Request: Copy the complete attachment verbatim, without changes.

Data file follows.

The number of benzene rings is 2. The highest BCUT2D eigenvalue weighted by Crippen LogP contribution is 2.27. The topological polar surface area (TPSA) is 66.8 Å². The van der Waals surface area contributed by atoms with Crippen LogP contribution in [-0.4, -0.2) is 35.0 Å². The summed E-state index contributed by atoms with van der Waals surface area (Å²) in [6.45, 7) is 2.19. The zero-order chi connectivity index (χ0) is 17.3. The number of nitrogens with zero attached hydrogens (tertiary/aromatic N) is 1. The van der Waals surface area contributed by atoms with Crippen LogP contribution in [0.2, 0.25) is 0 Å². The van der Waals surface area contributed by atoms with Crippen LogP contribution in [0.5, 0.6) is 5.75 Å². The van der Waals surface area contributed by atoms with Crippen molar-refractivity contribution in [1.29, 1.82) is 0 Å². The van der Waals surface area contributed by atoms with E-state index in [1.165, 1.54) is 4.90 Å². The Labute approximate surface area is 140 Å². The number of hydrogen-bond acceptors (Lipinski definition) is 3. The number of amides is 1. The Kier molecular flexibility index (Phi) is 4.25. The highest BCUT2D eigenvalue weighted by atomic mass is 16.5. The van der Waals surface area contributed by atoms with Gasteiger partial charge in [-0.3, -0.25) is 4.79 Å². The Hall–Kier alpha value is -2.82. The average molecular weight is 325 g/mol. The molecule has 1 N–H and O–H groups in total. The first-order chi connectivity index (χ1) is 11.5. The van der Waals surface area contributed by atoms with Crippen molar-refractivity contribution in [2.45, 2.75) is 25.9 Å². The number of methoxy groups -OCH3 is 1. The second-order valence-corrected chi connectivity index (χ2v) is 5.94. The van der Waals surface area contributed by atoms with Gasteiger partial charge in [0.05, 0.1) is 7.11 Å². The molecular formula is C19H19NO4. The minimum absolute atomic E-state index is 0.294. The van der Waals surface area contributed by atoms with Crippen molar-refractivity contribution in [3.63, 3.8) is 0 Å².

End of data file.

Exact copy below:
The number of benzene rings is 2. The highest BCUT2D eigenvalue weighted by Crippen LogP contribution is 2.27. The topological polar surface area (TPSA) is 66.8 Å². The van der Waals surface area contributed by atoms with Crippen LogP contribution in [-0.4, -0.2) is 35.0 Å². The summed E-state index contributed by atoms with van der Waals surface area (Å²) in [6.45, 7) is 2.19. The zero-order chi connectivity index (χ0) is 17.3. The number of nitrogens with zero attached hydrogens (tertiary/aromatic N) is 1. The van der Waals surface area contributed by atoms with Crippen LogP contribution in [0.2, 0.25) is 0 Å². The van der Waals surface area contributed by atoms with Crippen LogP contribution in [0.5, 0.6) is 5.75 Å². The van der Waals surface area contributed by atoms with Crippen molar-refractivity contribution in [1.29, 1.82) is 0 Å². The van der Waals surface area contributed by atoms with E-state index in [1.165, 1.54) is 4.90 Å². The Labute approximate surface area is 140 Å². The number of hydrogen-bond acceptors (Lipinski definition) is 3. The number of amides is 1. The Kier molecular flexibility index (Phi) is 4.25. The highest BCUT2D eigenvalue weighted by atomic mass is 16.5. The van der Waals surface area contributed by atoms with Gasteiger partial charge in [-0.3, -0.25) is 4.79 Å². The Hall–Kier alpha value is -2.82. The average molecular weight is 325 g/mol. The molecule has 1 N–H and O–H groups in total. The first-order chi connectivity index (χ1) is 11.5. The van der Waals surface area contributed by atoms with Crippen molar-refractivity contribution in [2.45, 2.75) is 25.9 Å². The number of methoxy groups -OCH3 is 1. The second-order valence-corrected chi connectivity index (χ2v) is 5.94. The van der Waals surface area contributed by atoms with Gasteiger partial charge in [0.05, 0.1) is 7.11 Å². The molecular formula is C19H19NO4. The minimum absolute atomic E-state index is 0.294. The van der Waals surface area contributed by atoms with Crippen molar-refractivity contribution in [3.63, 3.8) is 0 Å².